The artworks were created as an answer to 2017 years edition of the Przemiany Festival (Copernicus Science Centre, Warsaw) – human exploration of the outer space (title of the exhibition: “Going back to the Moon”). My main focus during the creation process was a quote of Richard Feynman, an outstanding physicist: “It does not do harm to the mystery to know a little about it. For far more marvelous is the truth than any artists of the past imagined! Why do the poets of the present not speak of it? What men are poets who can speak of Jupiter if he were a man, but if he is an immense spinning sphere of methane and ammonia must be silent?”.
The object that I chose in the context of human conquest of the outer space is Jupiter. The biggest planet of the Solar System, so called gas giant, is a very significant object when it comes to space missions. Each of the works I created refers to a selected aspect of Jupiter’s connection with conquest of the outer space.
One of the triptychs is about gravity (“Grawitacja / Gravity”) and how Jupiter helps missions focused on research of the periphery of the Solar System as well as those directed beyond its borders. As the most massive object (except for the Sun) in our cosmic neighborhood, Jupiter allows to perform a gravity assist maneuver. This way the space vehicle can accelerate and reach the designated area in a much shorter time. A gravity assist maneuver allows to increase the efficiency of space vehicle engines by more than three times. For example Voyager 1 and Voyager 2 used Jupiter’s gravitational assist.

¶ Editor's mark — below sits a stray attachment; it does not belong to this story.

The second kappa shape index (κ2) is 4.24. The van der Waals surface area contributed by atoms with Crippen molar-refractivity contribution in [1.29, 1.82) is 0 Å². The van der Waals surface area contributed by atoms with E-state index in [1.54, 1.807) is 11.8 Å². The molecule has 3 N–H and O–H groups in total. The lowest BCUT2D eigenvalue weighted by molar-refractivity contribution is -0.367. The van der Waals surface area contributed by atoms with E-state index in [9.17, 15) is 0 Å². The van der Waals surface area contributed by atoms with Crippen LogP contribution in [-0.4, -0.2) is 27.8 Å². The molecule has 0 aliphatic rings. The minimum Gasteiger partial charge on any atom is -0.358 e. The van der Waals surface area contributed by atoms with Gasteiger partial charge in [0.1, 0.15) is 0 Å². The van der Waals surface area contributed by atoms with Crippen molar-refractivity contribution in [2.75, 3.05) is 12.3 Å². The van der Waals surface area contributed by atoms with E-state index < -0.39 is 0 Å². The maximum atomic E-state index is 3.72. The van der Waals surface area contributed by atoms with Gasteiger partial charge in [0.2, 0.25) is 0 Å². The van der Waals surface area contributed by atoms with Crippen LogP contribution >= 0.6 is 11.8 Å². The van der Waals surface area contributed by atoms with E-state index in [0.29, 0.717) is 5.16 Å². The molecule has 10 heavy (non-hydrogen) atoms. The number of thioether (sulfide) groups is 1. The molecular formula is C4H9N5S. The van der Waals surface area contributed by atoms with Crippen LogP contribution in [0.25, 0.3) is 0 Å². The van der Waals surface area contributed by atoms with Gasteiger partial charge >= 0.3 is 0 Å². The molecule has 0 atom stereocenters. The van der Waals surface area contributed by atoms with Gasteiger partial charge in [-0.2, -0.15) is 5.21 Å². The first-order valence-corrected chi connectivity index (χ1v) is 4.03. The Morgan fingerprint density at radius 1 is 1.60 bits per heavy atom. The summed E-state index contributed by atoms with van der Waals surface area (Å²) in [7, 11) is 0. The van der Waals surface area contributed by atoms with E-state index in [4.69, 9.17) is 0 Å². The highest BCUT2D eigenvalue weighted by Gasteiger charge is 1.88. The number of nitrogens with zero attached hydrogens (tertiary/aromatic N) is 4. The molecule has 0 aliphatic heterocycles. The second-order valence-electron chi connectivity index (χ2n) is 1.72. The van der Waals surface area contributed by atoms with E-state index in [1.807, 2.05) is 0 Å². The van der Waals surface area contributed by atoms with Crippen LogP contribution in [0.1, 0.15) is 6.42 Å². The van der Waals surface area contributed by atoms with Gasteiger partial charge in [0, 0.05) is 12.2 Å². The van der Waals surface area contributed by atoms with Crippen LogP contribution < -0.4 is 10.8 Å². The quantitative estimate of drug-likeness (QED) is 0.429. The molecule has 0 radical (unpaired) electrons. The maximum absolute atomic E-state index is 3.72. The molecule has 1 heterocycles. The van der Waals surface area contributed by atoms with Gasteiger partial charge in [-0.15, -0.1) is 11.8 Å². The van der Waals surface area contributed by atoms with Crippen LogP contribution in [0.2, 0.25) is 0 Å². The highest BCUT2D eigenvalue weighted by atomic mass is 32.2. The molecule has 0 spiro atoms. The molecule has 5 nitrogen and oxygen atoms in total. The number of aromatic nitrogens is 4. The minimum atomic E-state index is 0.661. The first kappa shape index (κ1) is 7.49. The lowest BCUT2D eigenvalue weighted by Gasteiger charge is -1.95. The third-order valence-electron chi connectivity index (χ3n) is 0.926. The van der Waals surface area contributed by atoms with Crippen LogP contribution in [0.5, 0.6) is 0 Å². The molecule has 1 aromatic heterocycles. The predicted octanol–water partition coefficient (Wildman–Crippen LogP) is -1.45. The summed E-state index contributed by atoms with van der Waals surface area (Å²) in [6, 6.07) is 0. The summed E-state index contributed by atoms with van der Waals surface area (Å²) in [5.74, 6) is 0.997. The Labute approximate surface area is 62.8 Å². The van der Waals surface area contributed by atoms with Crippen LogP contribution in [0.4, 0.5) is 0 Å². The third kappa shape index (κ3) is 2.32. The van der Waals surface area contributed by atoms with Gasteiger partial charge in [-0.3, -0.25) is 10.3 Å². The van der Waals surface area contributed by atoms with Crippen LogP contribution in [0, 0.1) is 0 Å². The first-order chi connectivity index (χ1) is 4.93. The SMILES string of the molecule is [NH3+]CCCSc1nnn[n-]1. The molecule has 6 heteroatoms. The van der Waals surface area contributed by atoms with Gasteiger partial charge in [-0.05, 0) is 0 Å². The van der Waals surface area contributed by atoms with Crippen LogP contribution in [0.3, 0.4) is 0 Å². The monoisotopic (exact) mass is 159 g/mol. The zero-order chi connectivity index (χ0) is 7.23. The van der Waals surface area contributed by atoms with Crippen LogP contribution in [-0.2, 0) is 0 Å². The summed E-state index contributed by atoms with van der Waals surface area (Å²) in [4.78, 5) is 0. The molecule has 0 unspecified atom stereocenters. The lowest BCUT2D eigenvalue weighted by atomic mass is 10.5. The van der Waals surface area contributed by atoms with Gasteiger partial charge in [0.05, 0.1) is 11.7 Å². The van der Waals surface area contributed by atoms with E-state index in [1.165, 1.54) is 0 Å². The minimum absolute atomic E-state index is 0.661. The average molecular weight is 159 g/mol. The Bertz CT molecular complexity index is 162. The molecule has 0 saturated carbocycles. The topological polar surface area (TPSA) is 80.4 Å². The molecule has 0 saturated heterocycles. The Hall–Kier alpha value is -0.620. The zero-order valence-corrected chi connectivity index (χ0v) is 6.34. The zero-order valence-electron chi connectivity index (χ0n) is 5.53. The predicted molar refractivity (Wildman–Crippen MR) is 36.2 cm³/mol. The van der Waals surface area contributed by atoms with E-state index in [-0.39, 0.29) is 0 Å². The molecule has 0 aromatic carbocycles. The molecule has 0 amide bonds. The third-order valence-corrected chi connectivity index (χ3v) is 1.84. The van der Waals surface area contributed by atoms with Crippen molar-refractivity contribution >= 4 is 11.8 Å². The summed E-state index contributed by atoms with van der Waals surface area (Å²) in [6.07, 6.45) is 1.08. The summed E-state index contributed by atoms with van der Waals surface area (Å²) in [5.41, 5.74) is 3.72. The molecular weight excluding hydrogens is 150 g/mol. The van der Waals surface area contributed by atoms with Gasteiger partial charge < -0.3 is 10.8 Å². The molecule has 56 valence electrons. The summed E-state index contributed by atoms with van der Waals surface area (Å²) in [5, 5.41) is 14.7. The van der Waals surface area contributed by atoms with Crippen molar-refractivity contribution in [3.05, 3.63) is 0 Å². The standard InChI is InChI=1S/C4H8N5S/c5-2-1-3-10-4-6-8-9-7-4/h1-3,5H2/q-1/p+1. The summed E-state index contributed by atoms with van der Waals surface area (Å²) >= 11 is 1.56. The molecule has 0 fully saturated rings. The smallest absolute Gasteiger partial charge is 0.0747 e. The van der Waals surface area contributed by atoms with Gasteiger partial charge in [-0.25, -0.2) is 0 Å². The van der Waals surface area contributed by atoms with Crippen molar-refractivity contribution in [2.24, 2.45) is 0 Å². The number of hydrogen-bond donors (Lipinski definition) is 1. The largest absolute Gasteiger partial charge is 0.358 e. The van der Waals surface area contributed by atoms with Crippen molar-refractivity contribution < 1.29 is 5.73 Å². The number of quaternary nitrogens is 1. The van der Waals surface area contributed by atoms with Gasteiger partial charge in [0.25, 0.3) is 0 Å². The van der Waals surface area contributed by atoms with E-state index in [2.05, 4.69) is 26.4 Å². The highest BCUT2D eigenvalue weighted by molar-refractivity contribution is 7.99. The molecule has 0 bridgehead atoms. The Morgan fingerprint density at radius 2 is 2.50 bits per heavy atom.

The second triptych (“Life / Life”) is associated with one of Jupiter’s moons (Europa) and possible life outside of our planet, which we may find in its 90 km deep ocean hidden under thick ice layer. Even if we find life in the oceans of Europa, it will most likely be microbiological and primitive from our point of view. Nevertheless, it will be a discovery of great importance. So far, life is a phenomenon observed only on our planet.
The third triptych (“Interakcja / Interaction”) is related to the research of Jupiter itself, and what consequences this knowledge can have for a human in the context of exploring the Solar System, its evolution, and the formation and evolution of other extrasolar systems. Without such knowledge, space exploration is not possible, and as the ever-present data from the Juno mission continues to show, Jupiter still has many issues that require astrophysicists to revalue a number of theoretical models and to find the causes of phenomena taking place on many levels of gas clouds.